DOI: http://dx.doi.org/10.18203/2320-1770.ijrcog20204832

Increased nuchal translucency: it’s not just aneuploidy

Reema Kumar Bhatt, Pranjali Dwivedi, Anubhuti Rana

Abstract


Nuchal translucency (NT) measurement between 11- and 14-weeks’ gestation is an established and consistently performing marker for chromosomal abnormalities, including trisomy 21. Even in the absence of aneuploidy in the event of normal conventional karyotyping or microarray analysis, increased NT is prognosticative of adverse pregnancy outcome, because it is associated with miscarriages, congenital heart defects, several fetal malformations, many genetic syndromes, skeletal dysplasia’s, intrauterine death; the majority of these structural anomalies are undetectable before birth. The parents should be reassured that in the absence of any abnormality detected the fetus will have a normal uneventful outcome and postnatal development when compared to the general population outcome.


Keywords


Nuchal translucency (NT), Chromosomal abnormalities, First trimester screening, Genetic syndromes, Euploid fetus

Full Text:

PDF

References


Domenico RD, Faraci M, Hyseni E, Fosca A. F. Di Prima FAFD, Valenti O, Monte S, Giorgio, Renda E. Increased nuchal traslucency in normal karyotype fetuses. J Prenat Med. 2011;5(2):23–26.

Souka AP, Von Kaisenberg CS, Hyett JA, Sonek JD, Nicolaides KH. Increased nuchal translucency with normal karyotype. Am J Obstet Gynecol. 2005;192(4):1005–21.

Bilardo CM, Muller MA, Pajkrt E, Clur SA, van Zalen MM, Bijlsma EK. Increased nuchal translucency thickness and normal karyotype: time for parental reassurance. Ultrasound Obstet Gynecol. 2007;30(1):11–8.

Senat MV, Bussieres L, Couderc S, Roume J, Rozenberg P, Bouyer J, et al. Long-term outcome of children born after a first-trimester measurement of nuchal translucency at the 99th percentile or greater with normal karyotype: a prospective study. Am J Obstet Gynecol. 2007;196(1):53e1–6.

Senat MV, De Keersmaecker B, Audibert F, Montcharmont G, Frydman R, Ville Y. Pregnancy outcome in fetuses with increased nuchal translucency and normal karyotype. Prenat Diagn. 2002;22(5):345–9.

Cheng CC, Bahado-Singh RO, Chen SC, Tsai MS. Pregnancy outcomes with increased nuchal translucency after routine Down syndrome screening. Int J Gynaecol Obstet. 2004;84(1):5–9.

Senat MV, Bussieres L, Couderc S, Roume J, Rozenberg P, Bouyer J, et al. Long-term outcome of children born after a first-trimester measurement of nuchal translucency at the 99th percentile or greater with normal karyotype: a prospective study. Am J Obstet Gynecol. 2007;196(1):53e1–6.

Makhseed M, Pacsa A, Ahmed A, et al: Pattern of parvovirus B19 infection during different trimesters of pregnancy in Kuwait. Infect Dis Obstet Gynecol. 1999;7:287–92.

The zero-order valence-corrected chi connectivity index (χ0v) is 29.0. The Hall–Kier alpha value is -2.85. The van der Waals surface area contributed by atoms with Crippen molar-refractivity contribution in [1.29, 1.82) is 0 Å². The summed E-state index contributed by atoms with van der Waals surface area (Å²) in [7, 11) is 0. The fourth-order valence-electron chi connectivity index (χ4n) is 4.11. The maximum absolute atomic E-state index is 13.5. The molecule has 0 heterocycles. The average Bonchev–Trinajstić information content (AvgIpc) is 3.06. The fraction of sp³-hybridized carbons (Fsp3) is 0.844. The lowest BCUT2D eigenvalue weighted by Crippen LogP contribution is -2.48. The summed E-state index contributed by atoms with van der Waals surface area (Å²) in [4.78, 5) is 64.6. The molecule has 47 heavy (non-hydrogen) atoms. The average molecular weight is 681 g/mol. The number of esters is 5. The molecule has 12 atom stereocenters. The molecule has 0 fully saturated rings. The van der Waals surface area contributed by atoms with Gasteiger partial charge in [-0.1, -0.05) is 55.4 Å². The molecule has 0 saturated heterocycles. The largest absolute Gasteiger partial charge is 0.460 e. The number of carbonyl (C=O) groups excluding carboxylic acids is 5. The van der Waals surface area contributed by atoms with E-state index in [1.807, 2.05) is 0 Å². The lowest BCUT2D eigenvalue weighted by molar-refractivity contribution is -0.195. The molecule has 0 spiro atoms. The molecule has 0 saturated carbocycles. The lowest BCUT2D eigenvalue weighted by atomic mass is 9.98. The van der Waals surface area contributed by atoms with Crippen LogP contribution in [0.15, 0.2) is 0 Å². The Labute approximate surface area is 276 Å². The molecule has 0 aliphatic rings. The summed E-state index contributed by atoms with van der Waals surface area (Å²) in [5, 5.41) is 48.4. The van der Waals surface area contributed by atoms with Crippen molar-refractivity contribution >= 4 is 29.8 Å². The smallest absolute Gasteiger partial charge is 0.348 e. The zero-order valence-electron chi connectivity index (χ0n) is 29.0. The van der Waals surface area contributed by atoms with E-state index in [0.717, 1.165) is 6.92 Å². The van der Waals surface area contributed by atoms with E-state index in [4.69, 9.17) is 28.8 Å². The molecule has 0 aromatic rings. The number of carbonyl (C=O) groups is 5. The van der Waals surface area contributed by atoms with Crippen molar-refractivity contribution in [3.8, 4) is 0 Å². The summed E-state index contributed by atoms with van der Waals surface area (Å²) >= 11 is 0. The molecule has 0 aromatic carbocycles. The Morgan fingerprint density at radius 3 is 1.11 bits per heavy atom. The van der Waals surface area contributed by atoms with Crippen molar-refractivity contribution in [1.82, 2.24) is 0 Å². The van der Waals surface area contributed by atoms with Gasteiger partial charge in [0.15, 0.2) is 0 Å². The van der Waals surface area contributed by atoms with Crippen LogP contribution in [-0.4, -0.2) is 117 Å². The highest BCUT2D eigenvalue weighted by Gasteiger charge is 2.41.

Sebire NJ, Bianco D, Snijders RJ, Zuckerman M, Nicolaides KH. Increased fetal nuchal translucency thickness at 10–14 weeks: is screening for maternal–fetal infection necessary?. Int J Obstet Gynaecol. 1997;104(2):212-5.

Montenegro N, Matias A, Areias JC, Castedo S, Barre H. Increased fetal nuchal translucency: possible involvement of early cardiac failure. Ultrasound in Obstetrics and Gynecology: J Int Soc Ultrasou Obstet Gynecol. 1997;10(4):265-8.

Matias A, Huggon I, Areias JC, Montenegro N, Nicolaides KH. Cardiac defects in chromosomally normal fetuses with abnormal ductus venosus blood flow at 10–14 weeks. J Int Soc Ultrasou Obstet Gynecol. 1999;14(5):307-10.

Riipinen A, Väisänen E, Nuutila M, Sallmen M, Karikoski R, Lindbohm ML, et al. Parvovirus b19 infection in fetal deaths. Clinical infectious diseases. 2008;47(12):1519-25.

Nyman M, Tolfvenstam T, Petersson K. Detection of human parvovirus B19 infection in first-trimester fetal loss. Obstet Gynecol 2002;99:795–8.

Beigi RH, Wiesenfeld HC, Landers DV, Simhan HN. High rate of severe fetal outcomes associated with maternal parvovirus b19 infection in pregnancy. Infect Diseas Obstet Gynecol. 2008;2008.

Hsu ST, Chen YT, Huang YF, Yeh TT, Chen WC, Ho ES, et al: Prenatal diagnosis and perinatal management of maternal-fetal congenital parvovirus B19 infection. Taiwan J Obstet Gynecol. 2007;46:417–22.

Tongsong T, Tongprasert F, Srisupundit K, Luewan S. Venous Doppler studies in low-output and high-output hydrops fetalis. Am J Obstet Gynecol. 2010;203:488,e1–6.

Al-Khan A, Caligiuri A, Apuzzio J. Parvovirus B-19 infection during pregnancy. Infect Dis Obstet Gynecol. 2003;11:175–9.

Bentires-Alj M, Kontaridis MI, Neel BG. Stops along the RAS pathway in human genetic disease. Nat Med. 2006;12:283–5.

Tidyman WE, Rauen KA. The RASopathies: developmental syndromes of Ras/MAPK pathway dysregulation. Curr Opin Genet Dev. 2009;19:230–6

Theintz G, Savage MO. Growth and pubertal development in five boys with Noonan's syndrome. Arch Dis Child. 1982;57:13–7.

Elsawi MM, Pryor JP, Klufio G, Barnes C, Patton MA. Genital tract function in men with Noonan syndrome. J Med Genet. 1994;31:468–70.

Sommerschild HC, Soerland SJ. Urinary tract malformations in Noonan syndrome. Z Kinderchir. 1974;14:422–5.

Nisbet DL, Griffin DR, Chitty LS. Prenatal features of Noonan syndrome. Prenat Diagn. 1999;19:642–7.

Witt DR, McGillivray BC, Allanson JE, Hughes HE, Hathaway WE, Zipursky A, Hall JG. Bleeding diathesis in Noonan syndrome: a common association. Am J Med Genet. 1988;31:305–17.

Noonan JA. Noonan syndrome: an update and review for the primary pediatrician. Clin Pediatr (Phila) 1994;33:548–55.

Bottner F, Sandmann C, Semik M, Ramm O, Winkelmann W, Liljenqvist U. Chylothorax after surgery for thoracic deformity in Noonan syndrome. Orthopedics. 2005;28:71–3.

Zhen LY. Zhang DZ. Prenatal DNA diagnosis of Noonan syndrome in a fetus with increasednuchal translucency using next-generation sequencing. 2016;201:229–30

Maymon R1, Weinraub Z, Herman A. Pregnancy outcome of euploid fetuses with increased nuchal translucency: how bad is the news? J Perinat Med. 2005;33(3):191-8.